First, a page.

There are technically 12 Finger Lakes, but the “big four” are Cayuga, Seneca, Keuka, and Canandaigua. Those intimidating-looking names are from the Iroquois language, the Iroquois having populated the region well before we did. The lakes themselves were carved by the retreating glaciers a mere 20,000 or so years ago. They’re all long, skinny, and very deep, as much as 600 ft (180 m) in places. They’re also cold and silty — fine for boating, not so much for swimming or diving. (One of my college friends actually learned to scuba dive there. The water was so opaque that he never saw a thing, including his own hands.) But the entire region is extraordinarily scenic.

The region is dear to my heart because everything about it hearkens back to my long-receded youth: I went to college here, at Cornell University in Ithaca, at the south end of Cayuga Lake.  So it seemed a natural destination when we were discussing a joint getaway weekend destination with our friends and occasional traveling companions Laura and David.

Thing is, this is wine country. There are over 100 wineries in the region, which is great if you like wine, which I do not. So it was pretty clear that I was going to be the permanent designated driver on this trip, which I do not mind.

Wineries and quaintness always seem to go hand in hand for some reason; vineyards somehow make otherwise economically depressed areas seem attractive. The Finger Lakes are no exception. We are staying at a B&B in the town of Geneva, a small lakefront town at the top of Lake Seneca, whose downtown is graced by 1940’s building facades and Gothic churches and which is otherwise ringed by spectacular venerable estate homes on the water. The B&B itself, look many such establishments, has a picket-fence, overstuffed-furniture wholesomeness to it, as you can tell just by looking at the front.

It’s a very pleasant inn, the kind of place whose room decor includes this:

And there are of course wreaths. If you live within a block of a B&B you apparently must have a wreath on your door.

But back to the wineries. Visiting all 100+ was not a practical option, but our B&B host kindly presented us with free tasting coupons for several nearby ones. David handed me the car keys, and off we went.  As we approached our first destination (out of what would eventually be five), Laura expounded a very profound insight: “You know you’re at a winery when there’s a chandelier in the barn.” True dat.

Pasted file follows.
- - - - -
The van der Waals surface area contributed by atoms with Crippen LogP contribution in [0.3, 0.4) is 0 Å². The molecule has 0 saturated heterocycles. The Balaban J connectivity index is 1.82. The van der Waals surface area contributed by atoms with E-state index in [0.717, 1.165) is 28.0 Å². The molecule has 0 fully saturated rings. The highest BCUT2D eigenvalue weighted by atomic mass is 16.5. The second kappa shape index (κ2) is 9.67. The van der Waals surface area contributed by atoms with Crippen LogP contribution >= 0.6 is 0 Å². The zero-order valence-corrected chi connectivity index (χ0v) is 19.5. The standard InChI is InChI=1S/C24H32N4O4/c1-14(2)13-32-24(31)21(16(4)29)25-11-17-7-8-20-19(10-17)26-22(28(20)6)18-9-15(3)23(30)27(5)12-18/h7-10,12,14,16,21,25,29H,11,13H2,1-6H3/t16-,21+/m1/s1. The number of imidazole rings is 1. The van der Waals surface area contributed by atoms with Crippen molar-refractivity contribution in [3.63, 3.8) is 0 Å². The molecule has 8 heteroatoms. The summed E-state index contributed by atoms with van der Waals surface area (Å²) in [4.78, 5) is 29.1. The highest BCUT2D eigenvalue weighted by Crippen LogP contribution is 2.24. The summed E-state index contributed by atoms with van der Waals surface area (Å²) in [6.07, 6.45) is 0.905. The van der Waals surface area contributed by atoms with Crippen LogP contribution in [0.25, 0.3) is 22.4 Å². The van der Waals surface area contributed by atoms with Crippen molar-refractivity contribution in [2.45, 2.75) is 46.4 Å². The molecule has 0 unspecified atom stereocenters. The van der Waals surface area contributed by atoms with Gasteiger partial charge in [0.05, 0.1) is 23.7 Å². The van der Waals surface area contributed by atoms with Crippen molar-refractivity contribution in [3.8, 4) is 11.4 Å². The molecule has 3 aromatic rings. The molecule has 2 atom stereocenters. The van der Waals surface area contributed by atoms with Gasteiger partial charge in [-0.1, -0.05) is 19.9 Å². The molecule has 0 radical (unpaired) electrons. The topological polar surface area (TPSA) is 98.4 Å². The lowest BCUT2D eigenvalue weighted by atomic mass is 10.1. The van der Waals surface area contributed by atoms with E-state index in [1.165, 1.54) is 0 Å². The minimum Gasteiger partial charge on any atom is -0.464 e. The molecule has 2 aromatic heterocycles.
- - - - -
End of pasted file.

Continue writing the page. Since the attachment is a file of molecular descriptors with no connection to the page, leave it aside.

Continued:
The day consisted of a great deal of sloshing, spitting, and pronouncing. (“Too acidic.” “Notes of oak, cinnamon, cat dander, and feldspar.” “Hey! This is Diet Coke!”) They tasted, I photographed (and drove), we all admired the scenery.

Now here is today’s riddle for you: what do wineries and the Special Olympics have in common? Answer: everybody gets medals. There is not a winery on the planet — or at least not in the Finger Lakes — that does not boast a slew of awards of mysterious provenance. The Governor’s Cup. The Decanter Awards. The Chardonnay Showdown. La Mouffete d’Or. Whatever. Here’s a set won by a local winery that you’ve probably never heard of.

No matter… I don’t drink the stuff anyway, and everyone had a good time. It was crystalline sunny day, about 80F, when the area is at its most beautiful. Tomorrow we will visit some spectacular local waterfalls, our admiration doubtless punctuated with more wine.

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Lights! Camera! Christmas!

OK, so why do people put up all those lights on their houses at Christmas? I ask this because my wife and I spent a pleasant half hour last night driving through one of the more over-the-top local displays, which I’ll show you in a moment. I’ll start you off with something very traditional from that display, your basic go-to Peace On Earth setup:

sandy-point-xmas-lights-031

I’ve been told that the tradition of Christmas lights is actually some kind of Gentile copycat thing rooted in Judaism’s Hanukkah menorah with its eight candles. (Just like the whole Hanukkah gift-giving thing is basically a result of Jewish kids getting jealous of their Christian counterparts.) It’s a really interesting theory with no basis in fact, although in researching this I did stumble across my favorite headline of the day: “Jewish Hanukkah Menorah Now a Favorite Irish Christmas Tradition.” Since Ireland has all of 2500 Jews (about the same as Morocco, as it happens), I have no idea how this came about. But I digress.

Christmas lights are a surprisingly recent tradition, the whole candles-on-the-tree thing having started only in the 17th century. Many people — hopefully those with good fire-suppression systems in their homes — still follow it. My ex-wife is one of them. I can remember many happy Christmases when the kids were growing up, when she would light the candles and everyone would bask in their Christmassy glow while I glowered from the corner with a fire extinguisher in my lap.

The whole thing really took off in 1880, when Thomas Edison introduced the first outdoor electric Christmas display; you can pretty much take it from there. The first electrically-lit White House Christmas tree was turned on by President Grover Cleveland in 1895. In 1925 a consortium of 15 lightbulb companies created the NOMA corporation, which became the dominant Christmas light purveyor for decades before folding in 1968. It was during the 40’s and 50’s when decorative bulbs became available that things really took off and gave rise to today’s elaborate displays of holiday electrical oneupmanship.

One of our best local displays is at a nearby state park on the Chesapeake Bay (I live in the seaside town of Annapolis) , and as you might imagine has a fair number of nautically-themed setups: